Perth's inner suburbs delivering growth as median property price retreats

Perth’s western suburbs, between the beach and city, as well as those along the Swan River and coastline, are delivering double-digit growth despite the median metropolitan area property price declining.

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Perth has joined the rest of the country’s capital cities in negative growth territory but inner suburban areas close to the CBD, Fremantle or other coastal suburbs are still delivering strong capital growth.

Driven by low stock levels, a growing population and stable economy, Perth’s western suburbs between the beach and city and those along the Swan River and beaches are delivering double digit growth.

With just 8,250 properties for sale in the entire metropolitan area, down 3.5 per cent on a year ago and well below levels seen in the 2010s, buyers wary of a falling median price are still being drawn to quality properties.

Investors are returning to the market, with rental stocks at their lowest level in 12 years. The last time there were just 1,600 properties for rent, Perth’s population was 20 per cent smaller than today.

CoreLogic’s Perth home value index declined 0.4 per cent in September, however Perth remains better positioned than other Australia jurisdictions, with strong buyer demand and many properties still selling quickly.

In Western Australia, property prices are forecast to drop 13 per cent next year before rebounding the next.

If house prices in Perth drop by the $89,000 that is expected before the end of 2023, that will see median prices in Western Australia’s capital dip below $500,000 once again. ANZ economists predict that property prices nationwide will drop by up to 20 per cent by the end of 2023 due in part to increased interest rates, with prices expected to begin recovery in 2024.

But the relatively pricey suburbs that are proving most resilient may hit 2024 already with a spring in their step.

Glenn Callanan, Partner at Wright Real Estate based in the western suburbs’ Doubleview, said units and villas have slowed but larger townhouses with a bit of land, modern new larger single-storey duplex or triplex houses were still going well, while development sites are scarce and highly sought after.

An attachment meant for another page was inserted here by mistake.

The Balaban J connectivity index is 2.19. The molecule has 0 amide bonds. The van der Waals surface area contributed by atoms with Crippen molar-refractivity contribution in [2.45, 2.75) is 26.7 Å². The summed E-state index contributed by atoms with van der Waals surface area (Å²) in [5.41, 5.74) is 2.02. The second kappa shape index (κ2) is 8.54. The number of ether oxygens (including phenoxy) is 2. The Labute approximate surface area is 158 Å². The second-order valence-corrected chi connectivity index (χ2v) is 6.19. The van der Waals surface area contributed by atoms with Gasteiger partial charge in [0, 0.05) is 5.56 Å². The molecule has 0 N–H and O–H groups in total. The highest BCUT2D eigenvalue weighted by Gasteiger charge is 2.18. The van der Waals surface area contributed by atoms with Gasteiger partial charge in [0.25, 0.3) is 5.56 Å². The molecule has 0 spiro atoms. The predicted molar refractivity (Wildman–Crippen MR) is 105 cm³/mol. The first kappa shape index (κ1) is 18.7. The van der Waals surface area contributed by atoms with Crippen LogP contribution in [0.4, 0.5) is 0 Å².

“I’ve never seen stock this low in my 30 years in the business, and this very low level of stock is helping to keep up demand and prices,” he said.

“Demand from young families looking for houses and land, young professional couples searching for front strata homes with a bit of land and older people downsizing into nice duplex and triplex villas are all strong sections of the market right now.”

Playing catch-up

By September, 29 Perth suburbs had recorded median house sale price growth of more than 10 per cent during the 2022 calendar year to date, including inner suburbs such as Mount Hawthorn, North Perth, Attadale, East Fremantle and Subiaco recording median price growth about 13 per cent.

Nik Zounis, Principal at Paragon Property, said that while the high volume of demand has gone from the market, suburbs in the inner city, such as North Perth, Mount Lawley, Mount Hawthorn, Highgate and Leederville are still doing extremely well,

“There is great demand for character homes, with numbers still strong through home opens and prices still holding up very well.

“These suburbs are all having similar low stock level issues.

“We do expect more stock to come to the market over the next few weeks through spring and the lead up to Christmas.

“The price growth has not been as apparent with units and apartments, with a lot of owners deciding to hold their properties as they are now receiving great rental yields,” he said.

Migration, a strong economy, low unemployment, high rents and tight supply are being offset by inflation eating into wages and the big issue, rising interest rates.